Delete
    6. One thing that is a bit strange, the preferred stock hasn't nominated board members despite their right to?

      Delete
    7. I think in the pref you're effectively getting the portfolio at a cheapish price and with acceptable prospects for improvement, but that's not the main draw. Have checked in on this occasionally since the days when it traded as Adcare and they were trying to do in LTC what GPT did in industrial, which obviously didn't work, and I don't have that much faith in their ability to prosper, notwithstanding some poor luck and some sketchy now-ex management. But, yeah, the main thing is the pretty-good odds I see to get a well-below-par-but-above-market offer for the prefs to eliminate that overhang, which seems to be in the offing. So I think of it as more of good-odds trade (like CPTA) in a so-so co than anything long-term.

      The board thing is weird. I have seen that once or twice; wish I could recall the circumstances around thos instances. IN one case, the company was more or less begging pref holders to vote someone on, but shareholder interest was so low that eventually the co gave up trying to solicit.

      Delete
  4. For whatever reason, I am more sanguine on AAMC (though I don't own it right now), because I think I understand the path to value--which probably means I'm missing something.

    ReplyDelete
  5. I've been following the Medley situation for a couple months. I always believed their plan of reorg was never going to make it through. What I have been unable to figure out is if the Taubes are gone what stops them from canceling the managment contract at SIC once the baby bonds take over the equity. Chapter 7 seems like the worst possible outcome for the baby bonds, so even though the Taubes should be gone I believe the best outcome is to keep them involved because they basically control the contract at SIC plus 1940 act ownership reasons become questionable. Keeping the Taubes involved actually leads to the best outcome for the bonds.

    ReplyDelete
    Replies
    1. Thanks - I think I agree. Somehow need to thread the needle, presumably the SEC is why the Taubes gave up their CEO roles, need to keep them involved but give the bonds more of the equity, strike that balance to keep everyone happy.

      Delete
    2. I think with the Wells Notices that MDLY is destined for Chapter 7 regardless. They had a big client leave at the end of April, saying they wouldn't meet additional capital calls (which is a huge no-no as an institutional investor). It is also typical for pension funds and other institutional capital to have a redemption clause for when a manager or PM receives a Wells Notice (nobody wants to get sued for having given money to a crook or a potential crook).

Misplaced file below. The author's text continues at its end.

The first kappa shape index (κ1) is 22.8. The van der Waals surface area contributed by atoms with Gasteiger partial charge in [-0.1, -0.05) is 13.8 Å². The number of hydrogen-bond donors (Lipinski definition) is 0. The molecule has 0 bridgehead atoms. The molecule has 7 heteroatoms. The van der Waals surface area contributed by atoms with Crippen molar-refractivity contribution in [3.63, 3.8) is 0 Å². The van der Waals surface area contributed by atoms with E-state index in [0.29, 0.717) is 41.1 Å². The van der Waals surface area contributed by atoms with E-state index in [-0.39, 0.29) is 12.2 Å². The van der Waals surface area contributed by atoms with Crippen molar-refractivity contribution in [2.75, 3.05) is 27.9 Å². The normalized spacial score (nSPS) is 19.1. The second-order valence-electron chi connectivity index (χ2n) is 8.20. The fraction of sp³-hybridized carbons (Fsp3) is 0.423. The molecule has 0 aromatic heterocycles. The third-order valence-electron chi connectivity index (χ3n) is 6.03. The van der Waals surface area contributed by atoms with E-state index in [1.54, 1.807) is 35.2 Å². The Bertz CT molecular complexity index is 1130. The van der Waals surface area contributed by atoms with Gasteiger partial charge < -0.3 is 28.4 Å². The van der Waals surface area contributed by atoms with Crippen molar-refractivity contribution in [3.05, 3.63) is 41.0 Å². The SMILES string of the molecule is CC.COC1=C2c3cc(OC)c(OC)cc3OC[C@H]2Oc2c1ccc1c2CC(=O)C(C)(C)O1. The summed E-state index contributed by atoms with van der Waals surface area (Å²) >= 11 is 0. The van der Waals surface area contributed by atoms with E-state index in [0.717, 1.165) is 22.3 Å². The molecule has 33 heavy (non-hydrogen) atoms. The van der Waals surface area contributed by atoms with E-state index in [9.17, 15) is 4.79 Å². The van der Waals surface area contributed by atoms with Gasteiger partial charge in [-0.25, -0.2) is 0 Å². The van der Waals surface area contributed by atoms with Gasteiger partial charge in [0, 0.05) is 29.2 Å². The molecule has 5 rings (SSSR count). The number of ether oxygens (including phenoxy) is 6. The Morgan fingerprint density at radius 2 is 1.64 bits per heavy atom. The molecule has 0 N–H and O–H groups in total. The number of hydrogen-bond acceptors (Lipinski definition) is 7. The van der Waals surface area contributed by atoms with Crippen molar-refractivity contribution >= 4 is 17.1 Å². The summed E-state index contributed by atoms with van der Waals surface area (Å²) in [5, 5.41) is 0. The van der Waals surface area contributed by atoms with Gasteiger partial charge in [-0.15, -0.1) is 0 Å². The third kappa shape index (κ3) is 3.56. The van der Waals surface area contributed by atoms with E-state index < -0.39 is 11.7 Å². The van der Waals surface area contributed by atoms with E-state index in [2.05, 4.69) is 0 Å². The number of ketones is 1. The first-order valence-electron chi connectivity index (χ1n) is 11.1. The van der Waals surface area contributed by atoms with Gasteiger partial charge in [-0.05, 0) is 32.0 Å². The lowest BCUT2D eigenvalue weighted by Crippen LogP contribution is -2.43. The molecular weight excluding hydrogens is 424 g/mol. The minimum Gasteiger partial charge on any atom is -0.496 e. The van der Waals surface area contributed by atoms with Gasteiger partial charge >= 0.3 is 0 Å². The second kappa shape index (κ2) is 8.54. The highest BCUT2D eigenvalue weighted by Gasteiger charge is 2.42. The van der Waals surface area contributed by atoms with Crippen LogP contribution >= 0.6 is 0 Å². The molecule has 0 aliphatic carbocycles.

If MDLY gives up more equity to MDLQ/MDLX it'll trigger a change of control which requires Sierra to terminate MDLY. It's possible the Sierra Board retains MDLY again after the auto-termination, but why would the board risk being sued after being given a free pass with a manager that has received a Wells Notice?

      When all is said and done, MDLQ/MDLX will probably recover less than $2, if anything.

      Delete
    3. Good comment, you're probably right. The Wells Notice certainly brought the nuclear option into play where Sierra terminates and its all over.

      Delete
    4. Brooke Taube resigned from the board of Sierra Income. Not sure if there is much to read into it.

      Delete
  6. https://www.sec.gov/Archives/edgar/data/0001611110/000143774921013619/mman20210527_8k.htm

    Sierra Income exploring strategic alternatives, which might include terminating Medley, this is pretty speculative at this point.

    ReplyDelete
  7. AAMC up on volume. Searched, but can't find - did litigation settle?

    ReplyDelete
    Replies
    1. It was written up as a long on a subscription service, little bummed, I haven't bought any but agree that its an interesting situation if you can get lucky and time a preferred litigation settlement.

      Delete
  8. I sold my bonds this morning on the WSB pump, sometimes you get lucky, relatively small profit, but I'll continue to follow the story as its just a fascinating situation.

    ReplyDelete
  9. Aren't there other ways of sweetening the pie for MDLQ without giving control?

    ReplyDelete
    Replies
    1. There probably are but I'm uncertain if this can still be a Chapter 11, might turn into a Chapter 7, that's my main concern. Medley LLC owns some of SIC but that's really about it, and SIC is pursuing strategic alternatives which might lead to them cancelling the management agreement and it doesn't have a termination payment. Not much else left after that. Curious to see what the new plan looks like, not saying I'm staying away, still going to follow it but this WSB pump this morning seemed like a gift.

      Delete
  10. MDC, would also be interested in your thoughts on FVE. Stock is trading around $6.

    ReplyDelete
    Replies
    1. Funny timing, I did sell today. Its very cheap, but I just want to build some liquidity for other ideas and I don't like how management has never really laid out a clear capital allocation policy. They have too much cash, I'm worried they'll do a Portnoy classic where they buy some unrelated business with the excess liquidity, and collect the revenue share. The special sit that attracted me is over, was more than a double, have long term capital gains, just was time to move on for me. But still clearly cheap.

      Delete